Autumn Statement: How to lower taxes on the lowest-paid

“No main UK party proposes tax plan to benefit low earners” screamed headlines earlier this week yesterday as the Resolution Foundation released a report into the tax policies proposed by the main parties ahead of next year’s election.

This isn’t entirely fair. Rather, the analysis suggests that the various tax proposals would see benefits flow more to higher earners than low earners, so there is still some advantage to those on lower income. Furthermore, three of the four parties have pledged to increase the personal allowance, which clearly wouldn’t affect those already earning below it. The changes are technically regressive in a static analysis, then, but the criticism slightly disingenuous.

But nonetheless, the point remains. The big question for all political parties will be how to ensure that tax cuts help those on low- and middle-incomes without strangling the economy by placing economically damaging high taxes on either high-earners or on the employees and owners of businesses.

The Autumn Statement, to be delivered tomorrow, gives the Chancellor a chance not just to set out his economic stall for the next election but to actually help those people on low- and middle-incomes now. Though much has been made of the Coalition’s welcome hike in the threshold at which Income Tax is paid, there has been precious little action on National Insurance thresholds which kick in at a lower rate. 

National Insurance is a fraud; it goes into the same pot as Income Tax, as even the Treasury admitted in the Annual Tax Summaries produced last month.

So the Chancellor must do three things. He must align the thresholds of National Insurance and Income Tax, which would leave more money in the pockets of not just those on low-incomes but across the board. Not only that, but making work pay sharpens the incentives for those not currently employed to get back into the job market with all the benefits that that brings. The Chancellor must also finally produce the outcome of a Consultation announced in 2011 surrounding the eventual merger of National Insurance and Income Tax, and as an interim measure prior to that merger, he must be honest about the purpose of the former and rename it as Earnings Tax – for that is precisely what it is. These measures wouldn’t just be beneficial to the public but would put some much-needed honesty into a tax system sorely lacking in it.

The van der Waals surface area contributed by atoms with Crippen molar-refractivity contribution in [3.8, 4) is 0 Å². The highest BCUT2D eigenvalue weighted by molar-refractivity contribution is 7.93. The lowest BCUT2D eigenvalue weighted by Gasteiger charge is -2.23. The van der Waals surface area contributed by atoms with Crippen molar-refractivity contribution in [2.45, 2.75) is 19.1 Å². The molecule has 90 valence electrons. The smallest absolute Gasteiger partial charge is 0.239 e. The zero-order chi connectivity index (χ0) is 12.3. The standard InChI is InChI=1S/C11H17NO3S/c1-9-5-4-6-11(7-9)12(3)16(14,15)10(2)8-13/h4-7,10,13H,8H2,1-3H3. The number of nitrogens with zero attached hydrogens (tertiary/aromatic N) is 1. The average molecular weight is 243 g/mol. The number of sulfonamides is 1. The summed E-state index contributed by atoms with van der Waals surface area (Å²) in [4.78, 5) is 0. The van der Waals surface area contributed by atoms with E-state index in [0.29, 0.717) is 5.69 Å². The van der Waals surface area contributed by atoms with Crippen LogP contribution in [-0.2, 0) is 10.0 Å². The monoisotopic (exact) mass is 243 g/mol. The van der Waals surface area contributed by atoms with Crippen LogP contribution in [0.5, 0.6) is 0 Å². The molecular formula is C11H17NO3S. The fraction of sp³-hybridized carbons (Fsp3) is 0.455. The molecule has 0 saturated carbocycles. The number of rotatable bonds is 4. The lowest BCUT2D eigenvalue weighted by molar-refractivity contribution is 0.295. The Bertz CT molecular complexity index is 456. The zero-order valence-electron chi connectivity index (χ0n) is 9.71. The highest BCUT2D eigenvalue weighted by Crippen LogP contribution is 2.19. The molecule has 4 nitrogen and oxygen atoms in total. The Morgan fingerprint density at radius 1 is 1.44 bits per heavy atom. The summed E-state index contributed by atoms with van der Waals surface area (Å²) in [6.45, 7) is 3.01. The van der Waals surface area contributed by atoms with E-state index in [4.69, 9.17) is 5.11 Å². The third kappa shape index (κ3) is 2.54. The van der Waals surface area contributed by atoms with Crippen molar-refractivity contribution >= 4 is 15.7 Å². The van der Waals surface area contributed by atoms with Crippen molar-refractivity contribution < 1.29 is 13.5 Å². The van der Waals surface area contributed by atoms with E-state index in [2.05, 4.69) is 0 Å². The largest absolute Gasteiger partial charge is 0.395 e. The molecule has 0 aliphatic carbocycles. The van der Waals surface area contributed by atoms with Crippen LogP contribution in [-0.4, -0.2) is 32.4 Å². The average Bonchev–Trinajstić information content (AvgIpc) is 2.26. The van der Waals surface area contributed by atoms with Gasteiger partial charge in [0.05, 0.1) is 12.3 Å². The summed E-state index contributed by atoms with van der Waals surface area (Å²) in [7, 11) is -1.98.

The critics will, of course, bleat about the fact that raising thresholds on taxes amounts to an unfunded tax cut. Firstly, there is no such thing as a “cost” to a tax cut. What it means is that politicians have less taxpayers’ cash to spend, so these changes must be balanced against necessary savings right across government - the Departments of Culture and Business being high on the hit list. Secondly, dynamic impacts of threshold adjustments as the amount of disposable income moving around the economy and making work more financially rewarding suggest the Treasury could well benefit in the long-run. The Chancellor demonstrated last year that his Fuel Duty cut could lead to a 0.5 per cent GDP boost over 20 years; he should legislate to ensure such impact modelling is carried out for all future Treasury announcements regardless of whether he is looking for alternative employment on May 8th.

The Resolution Foundation report is not wrong, but they are focussed on a post-election world that could be very different from the one now. Rather than looking to May 2015, the Chancellor should take the chance to demonstrate he’s on the side of working people by leaving more of their money in their pockets.